1) I do have a computer that's always on and connoted to the campus network. If it's easier to use that as the server, I can probably do so.

2) I'd rather not have the user input the starting configuration, wait a few minutes, then view the resulting simulation... If possible, I'd like frames to be displayed as they are calculated.
posted by Metasyntactic at 2:34 PM on September 16, 2011


How do I do the "display environment" -> "collect user input in proper coordinate frame" part?

You can probably do this with javascript (don't quote me), but involving mouse input somewhat ramps up the complexity. It would be simpler, for example, to provide a couple of text fields for X and Y coordinates and "Show Position" button that will place a cursor image at the spot with javascript before final submission. HTML5 is supposed to provide lots of facilities for this kind of thing BTW, you might want to look into it if you want to get fancy.

I'd rather not have the user input the starting configuration, wait a few minutes, then view the resulting simulation... If possible, I'd like frames to be displayed as they are calculated.

Delivering content over the web is not well suited to this kind of thing - the main pattern is that you make a request and get back a response. If you want frames to be delivered as they appear, something will have to tell the web browser to go back to the server and fetch new frames. For a low-tech solution, you can just provide a dynamically generated page with an "Update" button that will reload the page with any new results when the user clicks on it.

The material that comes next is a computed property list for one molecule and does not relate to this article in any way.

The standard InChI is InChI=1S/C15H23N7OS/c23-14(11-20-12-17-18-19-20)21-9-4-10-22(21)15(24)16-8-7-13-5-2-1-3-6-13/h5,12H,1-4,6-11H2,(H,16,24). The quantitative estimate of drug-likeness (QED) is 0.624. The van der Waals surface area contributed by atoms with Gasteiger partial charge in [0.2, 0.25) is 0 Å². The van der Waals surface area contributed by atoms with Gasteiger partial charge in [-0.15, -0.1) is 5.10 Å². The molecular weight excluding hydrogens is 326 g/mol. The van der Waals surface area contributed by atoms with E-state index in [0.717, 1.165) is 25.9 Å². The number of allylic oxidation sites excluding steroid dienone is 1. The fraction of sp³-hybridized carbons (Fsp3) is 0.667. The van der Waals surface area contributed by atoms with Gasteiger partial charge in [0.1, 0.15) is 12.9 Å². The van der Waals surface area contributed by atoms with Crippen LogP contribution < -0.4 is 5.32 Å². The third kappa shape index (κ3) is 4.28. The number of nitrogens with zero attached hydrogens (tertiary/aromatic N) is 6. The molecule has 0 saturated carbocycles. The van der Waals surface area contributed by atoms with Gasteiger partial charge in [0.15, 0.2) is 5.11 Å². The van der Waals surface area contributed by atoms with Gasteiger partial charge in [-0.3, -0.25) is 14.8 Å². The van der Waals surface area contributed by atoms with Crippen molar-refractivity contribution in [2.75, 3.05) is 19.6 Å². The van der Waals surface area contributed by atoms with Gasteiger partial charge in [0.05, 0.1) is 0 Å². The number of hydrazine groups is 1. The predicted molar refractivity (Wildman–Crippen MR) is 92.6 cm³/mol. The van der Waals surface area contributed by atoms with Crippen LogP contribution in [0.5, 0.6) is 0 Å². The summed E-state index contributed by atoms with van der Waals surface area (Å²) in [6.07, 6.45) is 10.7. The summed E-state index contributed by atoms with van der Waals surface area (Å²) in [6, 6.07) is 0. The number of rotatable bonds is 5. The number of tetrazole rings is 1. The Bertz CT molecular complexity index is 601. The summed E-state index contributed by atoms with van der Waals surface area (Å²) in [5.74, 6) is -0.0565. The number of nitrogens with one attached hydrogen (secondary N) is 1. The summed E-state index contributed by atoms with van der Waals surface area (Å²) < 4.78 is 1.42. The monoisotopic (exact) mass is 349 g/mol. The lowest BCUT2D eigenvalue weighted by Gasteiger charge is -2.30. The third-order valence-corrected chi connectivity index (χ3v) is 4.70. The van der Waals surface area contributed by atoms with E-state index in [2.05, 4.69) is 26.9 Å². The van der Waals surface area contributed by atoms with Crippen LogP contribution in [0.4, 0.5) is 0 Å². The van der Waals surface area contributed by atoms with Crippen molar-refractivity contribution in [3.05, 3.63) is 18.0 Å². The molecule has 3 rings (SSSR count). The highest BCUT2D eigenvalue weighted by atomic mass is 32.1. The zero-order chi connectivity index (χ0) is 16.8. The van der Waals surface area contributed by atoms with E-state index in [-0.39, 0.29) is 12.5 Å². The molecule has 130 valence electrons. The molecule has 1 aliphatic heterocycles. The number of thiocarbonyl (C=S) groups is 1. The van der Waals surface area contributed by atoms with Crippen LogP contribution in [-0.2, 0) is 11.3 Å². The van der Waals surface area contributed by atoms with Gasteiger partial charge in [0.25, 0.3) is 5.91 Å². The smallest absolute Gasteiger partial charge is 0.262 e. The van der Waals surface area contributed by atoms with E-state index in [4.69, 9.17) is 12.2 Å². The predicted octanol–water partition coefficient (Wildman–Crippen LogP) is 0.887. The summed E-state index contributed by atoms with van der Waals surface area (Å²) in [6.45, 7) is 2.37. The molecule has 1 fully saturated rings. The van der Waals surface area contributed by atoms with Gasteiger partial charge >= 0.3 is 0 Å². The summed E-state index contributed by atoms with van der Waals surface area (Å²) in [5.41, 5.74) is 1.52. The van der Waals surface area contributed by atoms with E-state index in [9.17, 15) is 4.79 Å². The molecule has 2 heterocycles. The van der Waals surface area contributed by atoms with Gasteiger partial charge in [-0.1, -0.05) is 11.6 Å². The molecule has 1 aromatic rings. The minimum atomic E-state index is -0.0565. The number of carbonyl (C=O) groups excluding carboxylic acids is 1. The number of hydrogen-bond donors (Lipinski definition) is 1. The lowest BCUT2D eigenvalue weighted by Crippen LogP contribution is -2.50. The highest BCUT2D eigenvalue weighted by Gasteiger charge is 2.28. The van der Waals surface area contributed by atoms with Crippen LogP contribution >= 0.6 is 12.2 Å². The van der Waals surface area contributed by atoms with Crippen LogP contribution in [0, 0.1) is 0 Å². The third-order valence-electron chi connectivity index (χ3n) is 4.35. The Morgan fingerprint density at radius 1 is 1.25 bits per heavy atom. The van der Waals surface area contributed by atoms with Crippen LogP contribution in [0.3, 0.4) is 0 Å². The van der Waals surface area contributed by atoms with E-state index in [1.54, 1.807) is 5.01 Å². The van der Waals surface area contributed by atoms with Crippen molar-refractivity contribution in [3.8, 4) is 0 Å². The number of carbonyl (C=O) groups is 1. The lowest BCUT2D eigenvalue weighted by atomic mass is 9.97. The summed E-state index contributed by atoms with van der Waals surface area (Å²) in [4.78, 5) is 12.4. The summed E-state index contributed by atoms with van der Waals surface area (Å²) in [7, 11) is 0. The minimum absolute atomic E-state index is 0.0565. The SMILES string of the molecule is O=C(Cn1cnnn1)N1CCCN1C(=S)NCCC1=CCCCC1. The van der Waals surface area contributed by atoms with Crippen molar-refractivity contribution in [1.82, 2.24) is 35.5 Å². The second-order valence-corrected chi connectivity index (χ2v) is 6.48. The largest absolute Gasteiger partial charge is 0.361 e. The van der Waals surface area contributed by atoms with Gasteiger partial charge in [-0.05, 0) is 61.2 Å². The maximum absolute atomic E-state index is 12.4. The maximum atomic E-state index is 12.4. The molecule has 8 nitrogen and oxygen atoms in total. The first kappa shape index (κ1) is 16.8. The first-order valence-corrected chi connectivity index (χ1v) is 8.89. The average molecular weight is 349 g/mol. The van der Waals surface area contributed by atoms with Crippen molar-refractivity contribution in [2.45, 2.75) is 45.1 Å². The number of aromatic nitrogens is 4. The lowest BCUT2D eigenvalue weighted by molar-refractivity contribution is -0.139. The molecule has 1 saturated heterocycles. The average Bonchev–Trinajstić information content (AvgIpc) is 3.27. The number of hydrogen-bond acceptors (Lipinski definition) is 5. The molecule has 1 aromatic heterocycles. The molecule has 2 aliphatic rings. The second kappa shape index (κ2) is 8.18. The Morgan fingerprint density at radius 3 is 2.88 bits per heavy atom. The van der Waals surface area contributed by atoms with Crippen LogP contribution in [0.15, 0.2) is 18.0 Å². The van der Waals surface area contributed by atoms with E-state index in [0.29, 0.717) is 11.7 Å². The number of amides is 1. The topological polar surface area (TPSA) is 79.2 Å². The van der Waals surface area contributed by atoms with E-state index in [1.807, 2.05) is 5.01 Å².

A more sophisticated way to do this would be to use javascript to tell the browser to automatically fetch any new results every x seconds - this is essentially what AJAX is about. You're going to need a library to do the plumbing for you if you decide to take this route.
posted by Dr Dracator at 2:46 PM on September 16, 2011


This (the suggestion at the end of this answer) may not be the most secure suggestion... However, it may give you an idea.

Download Crunchy (http://code.google.com/p/crunchy), start it (python crunchy.py) and select "images and dhtml" on the left hand side menu. (Alternatively, just copy this link in your browser url bar: http://127.0.0.1:8001/docs/basic_tutorial/images.html)

The third example shows how to create and display a matplotlib graph in your browser ;-)